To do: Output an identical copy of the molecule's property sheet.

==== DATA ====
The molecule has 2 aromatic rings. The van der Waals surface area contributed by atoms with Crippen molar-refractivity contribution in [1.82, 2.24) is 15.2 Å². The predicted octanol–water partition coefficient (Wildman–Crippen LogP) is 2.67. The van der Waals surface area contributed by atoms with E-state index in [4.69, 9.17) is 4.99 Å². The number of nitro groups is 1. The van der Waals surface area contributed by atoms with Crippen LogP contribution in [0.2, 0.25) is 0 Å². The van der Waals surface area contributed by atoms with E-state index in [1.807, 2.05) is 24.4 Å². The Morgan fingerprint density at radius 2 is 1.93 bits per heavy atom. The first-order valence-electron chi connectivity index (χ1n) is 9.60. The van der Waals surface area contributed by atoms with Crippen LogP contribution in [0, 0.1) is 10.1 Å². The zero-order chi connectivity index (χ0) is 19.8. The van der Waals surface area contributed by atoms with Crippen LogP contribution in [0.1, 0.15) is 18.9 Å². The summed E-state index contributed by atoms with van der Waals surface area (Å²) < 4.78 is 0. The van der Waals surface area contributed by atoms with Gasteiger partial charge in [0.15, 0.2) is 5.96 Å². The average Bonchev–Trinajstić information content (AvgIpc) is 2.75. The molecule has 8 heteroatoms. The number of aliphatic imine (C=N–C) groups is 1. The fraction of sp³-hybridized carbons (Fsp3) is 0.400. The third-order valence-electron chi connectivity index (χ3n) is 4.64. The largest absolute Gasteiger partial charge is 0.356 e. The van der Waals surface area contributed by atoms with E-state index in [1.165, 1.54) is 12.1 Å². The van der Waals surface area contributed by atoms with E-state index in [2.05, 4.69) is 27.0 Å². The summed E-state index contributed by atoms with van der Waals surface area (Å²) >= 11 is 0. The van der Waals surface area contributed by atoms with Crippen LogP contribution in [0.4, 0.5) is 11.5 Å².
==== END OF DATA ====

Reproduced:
The molecule has 2 aromatic rings. The van der Waals surface area contributed by atoms with Crippen molar-refractivity contribution in [1.82, 2.24) is 15.2 Å². The predicted octanol–water partition coefficient (Wildman–Crippen LogP) is 2.67. The van der Waals surface area contributed by atoms with E-state index in [4.69, 9.17) is 4.99 Å². The number of nitro groups is 1. The van der Waals surface area contributed by atoms with Crippen LogP contribution in [0.2, 0.25) is 0 Å². The van der Waals surface area contributed by atoms with E-state index in [1.807, 2.05) is 24.4 Å². The Morgan fingerprint density at radius 2 is 1.93 bits per heavy atom. The first-order valence-electron chi connectivity index (χ1n) is 9.60. The van der Waals surface area contributed by atoms with Crippen LogP contribution in [0, 0.1) is 10.1 Å². The zero-order chi connectivity index (χ0) is 19.8. The van der Waals surface area contributed by atoms with Crippen LogP contribution in [0.1, 0.15) is 18.9 Å². The summed E-state index contributed by atoms with van der Waals surface area (Å²) < 4.78 is 0. The van der Waals surface area contributed by atoms with Gasteiger partial charge in [0.15, 0.2) is 5.96 Å². The average Bonchev–Trinajstić information content (AvgIpc) is 2.75. The molecule has 8 heteroatoms. The number of aliphatic imine (C=N–C) groups is 1. The fraction of sp³-hybridized carbons (Fsp3) is 0.400. The third-order valence-electron chi connectivity index (χ3n) is 4.64. The largest absolute Gasteiger partial charge is 0.356 e. The van der Waals surface area contributed by atoms with E-state index in [1.165, 1.54) is 12.1 Å². The van der Waals surface area contributed by atoms with E-state index in [2.05, 4.69) is 27.0 Å². The summed E-state index contributed by atoms with van der Waals surface area (Å²) >= 11 is 0. The van der Waals surface area contributed by atoms with Crippen LogP contribution in [0.4, 0.5) is 11.5 Å².